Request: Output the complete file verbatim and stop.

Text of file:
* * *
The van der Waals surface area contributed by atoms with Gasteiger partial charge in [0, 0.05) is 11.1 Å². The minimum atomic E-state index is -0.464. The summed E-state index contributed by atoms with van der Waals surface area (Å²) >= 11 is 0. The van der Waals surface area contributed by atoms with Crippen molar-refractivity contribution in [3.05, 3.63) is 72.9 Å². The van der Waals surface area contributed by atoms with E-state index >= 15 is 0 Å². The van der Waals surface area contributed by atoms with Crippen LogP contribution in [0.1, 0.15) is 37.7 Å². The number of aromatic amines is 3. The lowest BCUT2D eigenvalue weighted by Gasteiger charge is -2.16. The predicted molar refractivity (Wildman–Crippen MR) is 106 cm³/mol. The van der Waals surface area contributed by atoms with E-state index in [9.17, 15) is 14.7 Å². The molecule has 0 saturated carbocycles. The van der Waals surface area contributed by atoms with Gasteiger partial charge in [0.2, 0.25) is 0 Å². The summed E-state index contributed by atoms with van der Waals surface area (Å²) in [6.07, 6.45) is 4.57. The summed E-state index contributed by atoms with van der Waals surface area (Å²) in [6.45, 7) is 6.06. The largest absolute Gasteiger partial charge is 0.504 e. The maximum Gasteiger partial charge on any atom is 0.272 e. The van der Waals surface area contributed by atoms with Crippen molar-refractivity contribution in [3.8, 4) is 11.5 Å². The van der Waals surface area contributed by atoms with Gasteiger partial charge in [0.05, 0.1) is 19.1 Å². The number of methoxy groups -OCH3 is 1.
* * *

The van der Waals surface area contributed by atoms with Gasteiger partial charge in [0, 0.05) is 11.1 Å². The minimum atomic E-state index is -0.464. The summed E-state index contributed by atoms with van der Waals surface area (Å²) >= 11 is 0. The van der Waals surface area contributed by atoms with Crippen molar-refractivity contribution in [3.05, 3.63) is 72.9 Å². The van der Waals surface area contributed by atoms with E-state index >= 15 is 0 Å². The van der Waals surface area contributed by atoms with Crippen LogP contribution in [0.1, 0.15) is 37.7 Å². The number of aromatic amines is 3. The lowest BCUT2D eigenvalue weighted by Gasteiger charge is -2.16. The predicted molar refractivity (Wildman–Crippen MR) is 106 cm³/mol. The van der Waals surface area contributed by atoms with E-state index in [9.17, 15) is 14.7 Å². The molecule has 0 saturated carbocycles. The van der Waals surface area contributed by atoms with Gasteiger partial charge in [0.2, 0.25) is 0 Å². The summed E-state index contributed by atoms with van der Waals surface area (Å²) in [6.07, 6.45) is 4.57. The summed E-state index contributed by atoms with van der Waals surface area (Å²) in [6.45, 7) is 6.06. The largest absolute Gasteiger partial charge is 0.504 e. The maximum Gasteiger partial charge on any atom is 0.272 e. The van der Waals surface area contributed by atoms with Crippen molar-refractivity contribution in [3.8, 4) is 11.5 Å². The van der Waals surface area contributed by atoms with Gasteiger partial charge in [0.05, 0.1) is 19.1 Å². The number of methoxy groups -OCH3 is 1.